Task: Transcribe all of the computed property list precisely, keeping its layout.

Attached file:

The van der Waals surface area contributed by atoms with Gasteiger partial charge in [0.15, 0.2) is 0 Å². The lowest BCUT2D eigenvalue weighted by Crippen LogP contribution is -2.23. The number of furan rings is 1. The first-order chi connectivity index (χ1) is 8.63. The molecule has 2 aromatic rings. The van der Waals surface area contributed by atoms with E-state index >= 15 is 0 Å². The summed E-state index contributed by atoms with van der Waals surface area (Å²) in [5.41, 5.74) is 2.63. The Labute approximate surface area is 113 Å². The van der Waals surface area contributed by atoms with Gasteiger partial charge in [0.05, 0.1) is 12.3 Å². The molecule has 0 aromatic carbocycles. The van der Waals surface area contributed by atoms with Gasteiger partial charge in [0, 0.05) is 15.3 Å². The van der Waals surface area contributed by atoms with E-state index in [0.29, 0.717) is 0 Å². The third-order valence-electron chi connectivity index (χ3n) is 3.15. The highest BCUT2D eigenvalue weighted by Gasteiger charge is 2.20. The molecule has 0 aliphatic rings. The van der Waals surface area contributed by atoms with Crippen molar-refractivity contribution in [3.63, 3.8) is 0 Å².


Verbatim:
The van der Waals surface area contributed by atoms with Gasteiger partial charge in [0.15, 0.2) is 0 Å². The lowest BCUT2D eigenvalue weighted by Crippen LogP contribution is -2.23. The number of furan rings is 1. The first-order chi connectivity index (χ1) is 8.63. The molecule has 2 aromatic rings. The van der Waals surface area contributed by atoms with E-state index >= 15 is 0 Å². The summed E-state index contributed by atoms with van der Waals surface area (Å²) in [5.41, 5.74) is 2.63. The Labute approximate surface area is 113 Å². The van der Waals surface area contributed by atoms with Gasteiger partial charge in [0.05, 0.1) is 12.3 Å². The molecule has 0 aromatic carbocycles. The van der Waals surface area contributed by atoms with Gasteiger partial charge in [0, 0.05) is 15.3 Å². The van der Waals surface area contributed by atoms with E-state index in [0.29, 0.717) is 0 Å². The third-order valence-electron chi connectivity index (χ3n) is 3.15. The highest BCUT2D eigenvalue weighted by Gasteiger charge is 2.20. The molecule has 0 aliphatic rings. The van der Waals surface area contributed by atoms with Crippen molar-refractivity contribution in [3.63, 3.8) is 0 Å².